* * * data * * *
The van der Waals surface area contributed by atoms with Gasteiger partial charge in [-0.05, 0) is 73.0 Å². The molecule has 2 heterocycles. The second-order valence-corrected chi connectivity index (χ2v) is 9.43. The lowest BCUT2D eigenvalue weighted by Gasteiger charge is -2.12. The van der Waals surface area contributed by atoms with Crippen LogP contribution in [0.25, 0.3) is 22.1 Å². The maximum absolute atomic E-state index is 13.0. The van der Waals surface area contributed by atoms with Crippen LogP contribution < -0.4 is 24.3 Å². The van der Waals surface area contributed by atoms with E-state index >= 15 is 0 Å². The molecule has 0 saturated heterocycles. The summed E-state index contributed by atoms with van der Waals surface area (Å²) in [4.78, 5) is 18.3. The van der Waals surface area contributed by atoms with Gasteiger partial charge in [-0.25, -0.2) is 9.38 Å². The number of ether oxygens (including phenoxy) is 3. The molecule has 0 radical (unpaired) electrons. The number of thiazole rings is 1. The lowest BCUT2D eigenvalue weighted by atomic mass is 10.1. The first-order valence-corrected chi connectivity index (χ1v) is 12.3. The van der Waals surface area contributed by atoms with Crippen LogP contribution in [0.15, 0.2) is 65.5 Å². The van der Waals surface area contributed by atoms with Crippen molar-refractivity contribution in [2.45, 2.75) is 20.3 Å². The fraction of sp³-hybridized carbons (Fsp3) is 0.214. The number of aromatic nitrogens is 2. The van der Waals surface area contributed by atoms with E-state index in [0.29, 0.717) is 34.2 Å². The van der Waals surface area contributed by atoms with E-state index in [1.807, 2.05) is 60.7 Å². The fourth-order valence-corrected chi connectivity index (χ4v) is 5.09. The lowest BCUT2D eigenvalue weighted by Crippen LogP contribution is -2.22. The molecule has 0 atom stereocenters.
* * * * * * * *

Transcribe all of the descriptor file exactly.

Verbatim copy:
The van der Waals surface area contributed by atoms with Gasteiger partial charge in [-0.05, 0) is 73.0 Å². The molecule has 2 heterocycles. The second-order valence-corrected chi connectivity index (χ2v) is 9.43. The lowest BCUT2D eigenvalue weighted by Gasteiger charge is -2.12. The van der Waals surface area contributed by atoms with Crippen LogP contribution in [0.25, 0.3) is 22.1 Å². The maximum absolute atomic E-state index is 13.0. The van der Waals surface area contributed by atoms with Crippen LogP contribution < -0.4 is 24.3 Å². The van der Waals surface area contributed by atoms with E-state index >= 15 is 0 Å². The molecule has 0 saturated heterocycles. The summed E-state index contributed by atoms with van der Waals surface area (Å²) in [4.78, 5) is 18.3. The van der Waals surface area contributed by atoms with Gasteiger partial charge in [-0.25, -0.2) is 9.38 Å². The number of ether oxygens (including phenoxy) is 3. The molecule has 0 radical (unpaired) electrons. The number of thiazole rings is 1. The lowest BCUT2D eigenvalue weighted by atomic mass is 10.1. The first-order valence-corrected chi connectivity index (χ1v) is 12.3. The van der Waals surface area contributed by atoms with Crippen LogP contribution in [0.15, 0.2) is 65.5 Å². The van der Waals surface area contributed by atoms with Crippen molar-refractivity contribution in [2.45, 2.75) is 20.3 Å². The fraction of sp³-hybridized carbons (Fsp3) is 0.214. The number of aromatic nitrogens is 2. The van der Waals surface area contributed by atoms with E-state index in [0.29, 0.717) is 34.2 Å². The van der Waals surface area contributed by atoms with E-state index in [1.807, 2.05) is 60.7 Å². The fourth-order valence-corrected chi connectivity index (χ4v) is 5.09. The lowest BCUT2D eigenvalue weighted by Crippen LogP contribution is -2.22. The molecule has 0 atom stereocenters.